ObituariesPG delivery
Pittsburgh Post-Gazette Home Page
PG News: Nation and World, Region and State, Neighborhoods, Business, Sports, Health and Science, Magazine, Forum
Sports: Headlines, Steelers, Pirates, Penguins, Collegiate, Scholastic
Lifestyle: Columnists, Food, Homes, Restaurants, Gardening, Travel, SEEN, Consumer, Pets
Arts and Entertainment: Movies, TV, Music, Books, Crossword, Lottery
Photo Journal: Post-Gazette photos
AP Wire: News and sports from the Associated Press
Business: Business: Business and Technology News, Personal Business, Consumer, Interact, Stock Quotes, PG Benchmarks, PG on Wheels
Classifieds: Jobs, Real Estate, Automotive, Celebrations and other Post-Gazette Classifieds
Web Extras: Marketplace, Bridal, Headlines by Email, Postcards
Weather: AccuWeather Forecast, Conditions, National Weather, Almanac
Health & Science: Health, Science and Environment
Search: Search by keyword or date
PG Store: Pittsburgh Post-Gazette merchandise
PG Delivery: Home Delivery, Back Copies, Mail Subscriptions

Death Notice Guestbook

Obituary: Jack Buncher / Developer who built real estate empire

Wednesday, December 05, 2001

By Dan Fitzpatrick, Post-Gazette Staff Writer

Jack Buncher, a developer who turned a Pittsburgh scrap business into a multimillion-dollar real estate empire, died yesterday in Palm Beach, Fla.

He was 90.

Mr. Buncher was chairman and chief executive officer of The Buncher Co., a Squirrel Hill firm that still owns hundreds of acres throughout Pittsburgh and is one of the city's largest property owners. The company has extensive holdings in the Strip District, where Mr. Buncher's father first opened a scrap yard in 1917 and where Mr. Buncher himself developed a string of warehouses along the Allegheny River.

Over the years, Mr. Buncher also acquired land in the West End, South Side, North Side and Westmoreland and Beaver counties. In the 1950s, he developed the region's first industrial park, in Leetsdale. In the 1960s, he cleared the way for Three Rivers Stadium by selling his scrap yard on the North Side. In the 1980s, he also cleared the way for the West Busway -- a project his company had pitched to local transportation authorities -- by selling a 55-acre strip of former railroad land from West Carson Street to Carnegie.

Mr. Buncher was a stubborn negotiator, earning a reputation for keeping his costs low and being conservative with his investments. He handled his own general contracting and rarely sold the property he purchased. Around the office, he would warn colleagues that "once you sell it, you don't have it anymore," according to Buncher President Tom Balestrieri.

As a result, Mr. Buncher leaves behind one of the largest real estate portfolios ever accumulated in Pittsburgh. Company officials were unwilling to disclose the exact size of Mr. Buncher's portfolio, but they did say that Mr. Buncher himself owned 100 percent of The Buncher Co.'s stock. It is not known what will happen to that ownership stake, but company Vice Chairman Herb Green said ownership would probably pass to the Buncher Family Foundation, which Mr. Buncher created in 1974 to support charitable causes.

For the last several years, Mr. Buncher has not been involved in day-to-day management of his company due to his physical condition.

Green said Mr. Buncher suffered from senile dementia, lost weight and much of his short-term memory and required nursing care 24 hours a day. "He couldn't do anything for himself," Green said. "It was a very, very sad picture to see."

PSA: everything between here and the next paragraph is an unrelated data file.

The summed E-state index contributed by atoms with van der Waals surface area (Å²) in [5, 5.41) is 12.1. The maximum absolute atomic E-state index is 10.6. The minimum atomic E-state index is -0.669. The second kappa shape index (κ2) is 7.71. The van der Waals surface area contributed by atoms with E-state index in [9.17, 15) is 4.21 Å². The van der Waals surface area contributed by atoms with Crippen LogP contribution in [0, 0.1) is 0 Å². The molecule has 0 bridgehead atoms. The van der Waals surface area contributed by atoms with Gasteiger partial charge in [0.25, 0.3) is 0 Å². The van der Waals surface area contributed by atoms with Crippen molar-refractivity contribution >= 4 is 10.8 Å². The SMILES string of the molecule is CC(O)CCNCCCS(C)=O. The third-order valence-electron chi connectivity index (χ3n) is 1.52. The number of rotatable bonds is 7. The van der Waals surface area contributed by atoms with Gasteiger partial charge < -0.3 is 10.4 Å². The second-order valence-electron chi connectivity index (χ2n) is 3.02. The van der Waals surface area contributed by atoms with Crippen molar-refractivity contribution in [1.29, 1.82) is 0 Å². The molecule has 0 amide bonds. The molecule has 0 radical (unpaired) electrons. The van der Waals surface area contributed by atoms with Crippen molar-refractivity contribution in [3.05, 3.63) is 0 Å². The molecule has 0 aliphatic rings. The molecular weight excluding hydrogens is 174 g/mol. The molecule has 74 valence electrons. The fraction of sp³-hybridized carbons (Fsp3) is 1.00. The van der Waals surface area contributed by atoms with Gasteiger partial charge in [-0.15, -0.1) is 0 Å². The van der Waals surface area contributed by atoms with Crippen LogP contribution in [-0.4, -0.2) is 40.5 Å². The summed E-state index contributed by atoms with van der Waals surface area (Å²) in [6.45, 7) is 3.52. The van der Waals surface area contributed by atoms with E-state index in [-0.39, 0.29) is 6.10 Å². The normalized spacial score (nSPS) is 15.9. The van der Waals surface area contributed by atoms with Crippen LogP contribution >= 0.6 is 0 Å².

In better days, Mr. Buncher was dapper, slender and energetic, with clear blue eyes. He started with little. The son of Russian immigrants, Mr. Buncher was 6 years old when his father, Harry, opened a scrap yard at 3131 Liberty Ave. in the Strip District. His father used a horse-drawn wagon to haul metal, rags and other refuse to the yard, called Liberty Scrap Co.

Mr. Buncher's mother vowed her son would not be a scrap dealer.

"I was going to be a doctor," Mr. Buncher said in a 1991 interview. "Not a 'dentist doctor.' A 'doctor doctor.'"

But after stints at a department store and Duquesne University, where Mr. Buncher studied medicine and law, the Depression forced his return to the family business in 1931. Four years later, he assumed control of the company's four-block-long scrap yard in the Strip District.

He was 24.

During World War II, Mr. Buncher helped Pittsburgh steel producers find and acquire machinery and buildings needed for the war effort. After the war, he established a scrap steel operation to supply the steel needed for the postwar boom.

As part of that business, he opened a scrap yard on the North Side. When the city's Urban Redevelopment Authority approached him in the 1960s, wanting to buy the site, the negotiations quickly turned contentious.

"He was a tough businessman, and like any businessman, he was going to get the best he possibly could out of that site," said Robert Pease, URA director at the time.

Pease and Mr. Buncher ironed out a price, and the land became the foundation for Three Rivers Stadium. Eventually, Pease and Mr. Buncher became friends and Pease learned to respect his tenacity.

"You always knew where you stood," Pease said.

Mr. Buncher is survived by his wife, Joanne; daughter Bernita Buncher of Pittsburgh; son Steven Buncher of Florida; sister Rose Cohen; four grandchildren; three great-grandchildren; two stepchildren; and five step-grandchildren.

A memorial service will be held at 11 a.m. Monday at Rodef Shalom Synagogue in Shadyside.

bottom navigation bar Terms of Use  Privacy Policy